There it is. All that code. And you weren't responsible for its development. That fact alone is normally enough for most individuals to berate the code as flawed and unmanageable. But once past the reflex response, there may actually be a problem. Software that you didn't develop, and especially code that has evolved over a long period of time, is never a green field. The code itself is just the tip of an iceberg that includes history, politics, anthropology, and economics, but rarely any post-enlightenment reasoning.
How do you get your head around this stuff? How do you work with it? How do you move it forward without being so busy breaking eggs that you never have time to make the omelet? This tutorial takes a stroll through some of the issues plus some of the tips and tricks that might help out. There is no big vision and no technology sell. Indeed, one of the most significant pitfalls to be aware of is falling into the fashion trap, adopting the latest and greatest technology fad and declaring it to be the one true way forward. A succession of fashion parades is often responsible for putting some of the 'gac' into legacy.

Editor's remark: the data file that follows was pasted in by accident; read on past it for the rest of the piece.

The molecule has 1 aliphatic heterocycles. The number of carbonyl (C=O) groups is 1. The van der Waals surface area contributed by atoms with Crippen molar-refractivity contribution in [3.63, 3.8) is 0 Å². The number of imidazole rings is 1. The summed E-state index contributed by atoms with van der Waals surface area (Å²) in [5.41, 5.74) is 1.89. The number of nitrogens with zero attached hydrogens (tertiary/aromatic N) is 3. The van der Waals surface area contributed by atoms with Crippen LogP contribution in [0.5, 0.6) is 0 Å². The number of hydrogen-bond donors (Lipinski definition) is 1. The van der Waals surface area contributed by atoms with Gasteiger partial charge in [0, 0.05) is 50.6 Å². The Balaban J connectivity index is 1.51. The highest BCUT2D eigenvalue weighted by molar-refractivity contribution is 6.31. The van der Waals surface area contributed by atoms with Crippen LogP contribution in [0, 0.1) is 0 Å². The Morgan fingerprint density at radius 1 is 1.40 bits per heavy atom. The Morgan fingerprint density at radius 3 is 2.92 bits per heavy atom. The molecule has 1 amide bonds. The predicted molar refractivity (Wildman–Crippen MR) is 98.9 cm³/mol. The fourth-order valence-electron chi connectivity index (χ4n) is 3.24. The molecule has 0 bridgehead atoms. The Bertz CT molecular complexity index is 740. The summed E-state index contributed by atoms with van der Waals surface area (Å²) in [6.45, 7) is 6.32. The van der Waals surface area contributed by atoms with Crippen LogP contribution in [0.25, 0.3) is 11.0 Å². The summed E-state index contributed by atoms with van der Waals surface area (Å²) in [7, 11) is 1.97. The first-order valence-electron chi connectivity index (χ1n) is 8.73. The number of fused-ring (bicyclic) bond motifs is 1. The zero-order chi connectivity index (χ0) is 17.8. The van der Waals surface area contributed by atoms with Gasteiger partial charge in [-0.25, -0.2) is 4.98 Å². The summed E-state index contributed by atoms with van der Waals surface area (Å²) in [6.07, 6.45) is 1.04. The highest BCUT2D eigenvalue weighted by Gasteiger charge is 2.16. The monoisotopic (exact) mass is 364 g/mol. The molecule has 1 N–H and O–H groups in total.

This tutorial is targeted at programmers, managers, and other interested technical parties who find themselves working in or in contact with legacy code.
Kevlin Henney is an independent consultant and trainer. The focus of his work is in programming languages, OO, CBD, UML, patterns, and software architecture. He is a regular columnist for C/C++ Users Journal (online), Application Development Advisor (UK), and JavaSpektrum (Germany), and previously wrote columns in Java Report and C++ Report. He is also a member of the advisory board for Hillside Europe, the program chair for EuroPLoP 2003, and a popular speaker at conferences in the US and Europe.